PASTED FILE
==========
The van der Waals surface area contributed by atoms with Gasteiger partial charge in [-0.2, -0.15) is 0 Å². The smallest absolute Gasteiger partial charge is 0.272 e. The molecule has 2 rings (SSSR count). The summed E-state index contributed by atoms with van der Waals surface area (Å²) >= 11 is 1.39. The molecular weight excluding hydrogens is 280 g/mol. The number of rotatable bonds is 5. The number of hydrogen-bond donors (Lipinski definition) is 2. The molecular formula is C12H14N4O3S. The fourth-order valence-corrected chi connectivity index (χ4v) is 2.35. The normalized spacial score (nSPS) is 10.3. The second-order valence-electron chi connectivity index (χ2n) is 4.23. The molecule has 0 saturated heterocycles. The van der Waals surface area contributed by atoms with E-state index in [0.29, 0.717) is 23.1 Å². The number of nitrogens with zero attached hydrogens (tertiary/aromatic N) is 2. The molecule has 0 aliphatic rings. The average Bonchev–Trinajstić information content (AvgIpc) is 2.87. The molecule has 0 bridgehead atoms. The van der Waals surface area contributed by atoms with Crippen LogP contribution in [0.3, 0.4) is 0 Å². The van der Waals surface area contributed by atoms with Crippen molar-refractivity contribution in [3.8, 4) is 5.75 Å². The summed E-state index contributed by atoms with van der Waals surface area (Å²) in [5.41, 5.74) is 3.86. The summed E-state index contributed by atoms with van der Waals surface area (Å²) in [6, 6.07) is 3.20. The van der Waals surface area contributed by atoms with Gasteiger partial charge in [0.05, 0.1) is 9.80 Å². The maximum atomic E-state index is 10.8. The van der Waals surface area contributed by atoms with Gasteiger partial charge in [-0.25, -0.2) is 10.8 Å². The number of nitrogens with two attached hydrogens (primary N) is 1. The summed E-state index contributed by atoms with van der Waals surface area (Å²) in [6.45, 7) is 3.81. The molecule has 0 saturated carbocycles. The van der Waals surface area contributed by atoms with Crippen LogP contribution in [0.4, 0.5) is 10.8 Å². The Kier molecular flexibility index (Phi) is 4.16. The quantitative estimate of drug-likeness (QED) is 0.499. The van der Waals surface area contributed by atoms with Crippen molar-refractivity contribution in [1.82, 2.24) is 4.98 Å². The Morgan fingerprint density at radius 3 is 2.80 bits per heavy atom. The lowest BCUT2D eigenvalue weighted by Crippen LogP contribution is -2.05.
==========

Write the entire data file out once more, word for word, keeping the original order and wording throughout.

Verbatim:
The van der Waals surface area contributed by atoms with Gasteiger partial charge in [-0.2, -0.15) is 0 Å². The smallest absolute Gasteiger partial charge is 0.272 e. The molecule has 2 rings (SSSR count). The summed E-state index contributed by atoms with van der Waals surface area (Å²) >= 11 is 1.39. The molecular weight excluding hydrogens is 280 g/mol. The number of rotatable bonds is 5. The number of hydrogen-bond donors (Lipinski definition) is 2. The molecular formula is C12H14N4O3S. The fourth-order valence-corrected chi connectivity index (χ4v) is 2.35. The normalized spacial score (nSPS) is 10.3. The second-order valence-electron chi connectivity index (χ2n) is 4.23. The molecule has 0 saturated heterocycles. The van der Waals surface area contributed by atoms with E-state index in [0.29, 0.717) is 23.1 Å². The number of nitrogens with zero attached hydrogens (tertiary/aromatic N) is 2. The molecule has 0 aliphatic rings. The average Bonchev–Trinajstić information content (AvgIpc) is 2.87. The molecule has 0 bridgehead atoms. The van der Waals surface area contributed by atoms with Crippen LogP contribution in [0.3, 0.4) is 0 Å². The van der Waals surface area contributed by atoms with Crippen molar-refractivity contribution in [3.8, 4) is 5.75 Å². The summed E-state index contributed by atoms with van der Waals surface area (Å²) in [5.41, 5.74) is 3.86. The summed E-state index contributed by atoms with van der Waals surface area (Å²) in [6, 6.07) is 3.20. The van der Waals surface area contributed by atoms with Gasteiger partial charge in [0.05, 0.1) is 9.80 Å². The maximum atomic E-state index is 10.8. The van der Waals surface area contributed by atoms with Gasteiger partial charge in [-0.25, -0.2) is 10.8 Å². The number of nitrogens with two attached hydrogens (primary N) is 1. The summed E-state index contributed by atoms with van der Waals surface area (Å²) in [6.45, 7) is 3.81. The molecule has 0 saturated carbocycles. The van der Waals surface area contributed by atoms with Crippen LogP contribution in [0.4, 0.5) is 10.8 Å². The Kier molecular flexibility index (Phi) is 4.16. The quantitative estimate of drug-likeness (QED) is 0.499. The van der Waals surface area contributed by atoms with Crippen molar-refractivity contribution in [1.82, 2.24) is 4.98 Å². The Morgan fingerprint density at radius 3 is 2.80 bits per heavy atom. The lowest BCUT2D eigenvalue weighted by Crippen LogP contribution is -2.05.